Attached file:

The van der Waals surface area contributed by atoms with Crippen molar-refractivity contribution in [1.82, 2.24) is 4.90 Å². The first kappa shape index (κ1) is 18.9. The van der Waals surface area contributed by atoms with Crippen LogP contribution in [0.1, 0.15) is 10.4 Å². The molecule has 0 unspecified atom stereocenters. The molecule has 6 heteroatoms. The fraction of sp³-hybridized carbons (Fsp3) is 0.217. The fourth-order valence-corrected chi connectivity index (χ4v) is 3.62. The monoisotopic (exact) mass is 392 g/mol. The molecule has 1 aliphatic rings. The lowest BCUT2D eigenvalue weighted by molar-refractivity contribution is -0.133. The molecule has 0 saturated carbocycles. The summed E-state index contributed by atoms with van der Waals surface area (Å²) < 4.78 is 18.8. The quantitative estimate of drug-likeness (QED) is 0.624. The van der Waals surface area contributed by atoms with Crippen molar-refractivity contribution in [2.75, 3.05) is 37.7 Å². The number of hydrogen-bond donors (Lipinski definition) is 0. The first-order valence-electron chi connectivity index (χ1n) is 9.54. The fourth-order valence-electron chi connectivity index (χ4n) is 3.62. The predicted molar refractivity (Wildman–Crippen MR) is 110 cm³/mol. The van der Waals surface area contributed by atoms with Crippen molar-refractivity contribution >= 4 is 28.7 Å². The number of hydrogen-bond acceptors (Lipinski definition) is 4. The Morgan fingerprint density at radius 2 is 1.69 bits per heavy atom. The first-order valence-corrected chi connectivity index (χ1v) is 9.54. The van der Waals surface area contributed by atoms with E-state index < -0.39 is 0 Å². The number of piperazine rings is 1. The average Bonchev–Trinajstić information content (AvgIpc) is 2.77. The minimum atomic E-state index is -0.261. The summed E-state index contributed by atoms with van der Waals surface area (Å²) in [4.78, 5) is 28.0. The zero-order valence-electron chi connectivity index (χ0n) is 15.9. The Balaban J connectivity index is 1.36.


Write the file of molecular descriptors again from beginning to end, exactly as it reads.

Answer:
The van der Waals surface area contributed by atoms with Crippen molar-refractivity contribution in [1.82, 2.24) is 4.90 Å². The first kappa shape index (κ1) is 18.9. The van der Waals surface area contributed by atoms with Crippen LogP contribution in [0.1, 0.15) is 10.4 Å². The molecule has 0 unspecified atom stereocenters. The molecule has 6 heteroatoms. The fraction of sp³-hybridized carbons (Fsp3) is 0.217. The fourth-order valence-corrected chi connectivity index (χ4v) is 3.62. The monoisotopic (exact) mass is 392 g/mol. The molecule has 1 aliphatic rings. The lowest BCUT2D eigenvalue weighted by molar-refractivity contribution is -0.133. The molecule has 0 saturated carbocycles. The summed E-state index contributed by atoms with van der Waals surface area (Å²) < 4.78 is 18.8. The quantitative estimate of drug-likeness (QED) is 0.624. The van der Waals surface area contributed by atoms with Crippen molar-refractivity contribution in [2.75, 3.05) is 37.7 Å². The number of hydrogen-bond donors (Lipinski definition) is 0. The first-order valence-electron chi connectivity index (χ1n) is 9.54. The fourth-order valence-electron chi connectivity index (χ4n) is 3.62. The predicted molar refractivity (Wildman–Crippen MR) is 110 cm³/mol. The van der Waals surface area contributed by atoms with Crippen molar-refractivity contribution >= 4 is 28.7 Å². The number of hydrogen-bond acceptors (Lipinski definition) is 4. The Morgan fingerprint density at radius 2 is 1.69 bits per heavy atom. The first-order valence-corrected chi connectivity index (χ1v) is 9.54. The van der Waals surface area contributed by atoms with E-state index < -0.39 is 0 Å². The number of piperazine rings is 1. The average Bonchev–Trinajstić information content (AvgIpc) is 2.77. The minimum atomic E-state index is -0.261. The summed E-state index contributed by atoms with van der Waals surface area (Å²) in [4.78, 5) is 28.0. The zero-order valence-electron chi connectivity index (χ0n) is 15.9. The Balaban J connectivity index is 1.36.